Grandpa from the Dead


He stands before me like a dream,

nearly seventy-years-old,

bones weak, eyes, hair, and skin white

as the milk I feed my baby. He reminds me

he came from mountains dotted with opium poppies,

rice fields, and tiny villages with narrow dirt roads.

He tells of escape. Ten days and nights,

carried piggy-back through the Laotian jungle,

up and down two mountains,

past countless dead covered with banana leaves,

provisionally buried.

He talks of not being close enough to the Mekong River,

the grueling pace slowing his sons,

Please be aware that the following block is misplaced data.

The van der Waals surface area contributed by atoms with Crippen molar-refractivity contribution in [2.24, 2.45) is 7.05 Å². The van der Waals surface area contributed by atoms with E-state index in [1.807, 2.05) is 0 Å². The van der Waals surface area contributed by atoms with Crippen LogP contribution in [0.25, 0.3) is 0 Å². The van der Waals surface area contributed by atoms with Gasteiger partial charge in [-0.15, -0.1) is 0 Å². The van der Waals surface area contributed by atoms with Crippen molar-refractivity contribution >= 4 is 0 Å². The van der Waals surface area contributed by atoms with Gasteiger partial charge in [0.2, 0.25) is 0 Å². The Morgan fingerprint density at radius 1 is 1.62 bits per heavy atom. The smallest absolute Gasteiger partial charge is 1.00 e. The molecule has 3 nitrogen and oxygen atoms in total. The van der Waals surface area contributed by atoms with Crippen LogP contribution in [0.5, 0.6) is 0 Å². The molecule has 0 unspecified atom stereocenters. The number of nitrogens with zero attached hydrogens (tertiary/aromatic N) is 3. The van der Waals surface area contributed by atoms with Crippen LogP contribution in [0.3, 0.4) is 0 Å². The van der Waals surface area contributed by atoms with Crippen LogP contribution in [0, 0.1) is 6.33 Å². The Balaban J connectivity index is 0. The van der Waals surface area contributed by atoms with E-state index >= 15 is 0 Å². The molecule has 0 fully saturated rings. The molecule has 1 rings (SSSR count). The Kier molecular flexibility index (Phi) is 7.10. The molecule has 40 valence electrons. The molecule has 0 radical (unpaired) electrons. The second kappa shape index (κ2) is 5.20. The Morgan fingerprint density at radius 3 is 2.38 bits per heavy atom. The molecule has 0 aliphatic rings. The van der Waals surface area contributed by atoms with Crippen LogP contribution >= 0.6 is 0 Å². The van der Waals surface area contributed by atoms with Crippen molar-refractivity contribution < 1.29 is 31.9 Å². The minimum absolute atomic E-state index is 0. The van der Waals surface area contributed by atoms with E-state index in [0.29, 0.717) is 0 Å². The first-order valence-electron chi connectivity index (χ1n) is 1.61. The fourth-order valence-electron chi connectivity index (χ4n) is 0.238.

their backs bent like curved bamboo,

and finally, being left behind under a banana tree,

its long, wide leaves so green and alive,

the sky a peacock blue.


All he had:

an iron knife in its wooden sheath,

a thin blanket, a tiny bag of opium,

and the back glances of his sons and wife

whose sad wailing scattered the calls of birds and insects.

His choices then

were death by wild tigers,

death by communist soldiers,

death by opium,

or death by his own knife.

What did he choose?


His thin lips, a straight line, remain still.

Instead, he places the coarse palm of his hand

on top of my baby’s head

and blesses her with strokes as gentle

as an artist painting life on a bare canvas.

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